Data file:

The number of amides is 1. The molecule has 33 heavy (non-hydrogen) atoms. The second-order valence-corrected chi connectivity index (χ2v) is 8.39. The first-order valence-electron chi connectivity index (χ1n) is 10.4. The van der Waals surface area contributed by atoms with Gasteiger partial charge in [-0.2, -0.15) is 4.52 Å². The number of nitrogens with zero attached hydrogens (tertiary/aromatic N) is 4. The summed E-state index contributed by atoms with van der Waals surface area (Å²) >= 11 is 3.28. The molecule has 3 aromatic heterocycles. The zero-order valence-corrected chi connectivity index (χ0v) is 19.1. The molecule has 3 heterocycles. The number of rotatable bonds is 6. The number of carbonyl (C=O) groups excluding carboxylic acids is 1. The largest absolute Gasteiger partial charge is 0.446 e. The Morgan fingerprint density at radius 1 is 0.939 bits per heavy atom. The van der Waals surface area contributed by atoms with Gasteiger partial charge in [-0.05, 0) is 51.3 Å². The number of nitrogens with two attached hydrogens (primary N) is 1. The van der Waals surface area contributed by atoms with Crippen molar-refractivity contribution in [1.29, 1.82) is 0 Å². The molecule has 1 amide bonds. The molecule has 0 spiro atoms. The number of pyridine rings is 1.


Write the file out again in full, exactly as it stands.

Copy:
The number of amides is 1. The molecule has 33 heavy (non-hydrogen) atoms. The second-order valence-corrected chi connectivity index (χ2v) is 8.39. The first-order valence-electron chi connectivity index (χ1n) is 10.4. The van der Waals surface area contributed by atoms with Gasteiger partial charge in [-0.2, -0.15) is 4.52 Å². The number of nitrogens with zero attached hydrogens (tertiary/aromatic N) is 4. The summed E-state index contributed by atoms with van der Waals surface area (Å²) >= 11 is 3.28. The molecule has 3 aromatic heterocycles. The zero-order valence-corrected chi connectivity index (χ0v) is 19.1. The molecule has 3 heterocycles. The number of rotatable bonds is 6. The number of carbonyl (C=O) groups excluding carboxylic acids is 1. The largest absolute Gasteiger partial charge is 0.446 e. The Morgan fingerprint density at radius 1 is 0.939 bits per heavy atom. The van der Waals surface area contributed by atoms with Gasteiger partial charge in [-0.05, 0) is 51.3 Å². The number of nitrogens with two attached hydrogens (primary N) is 1. The van der Waals surface area contributed by atoms with Crippen molar-refractivity contribution in [1.29, 1.82) is 0 Å². The molecule has 1 amide bonds. The molecule has 0 spiro atoms. The number of pyridine rings is 1.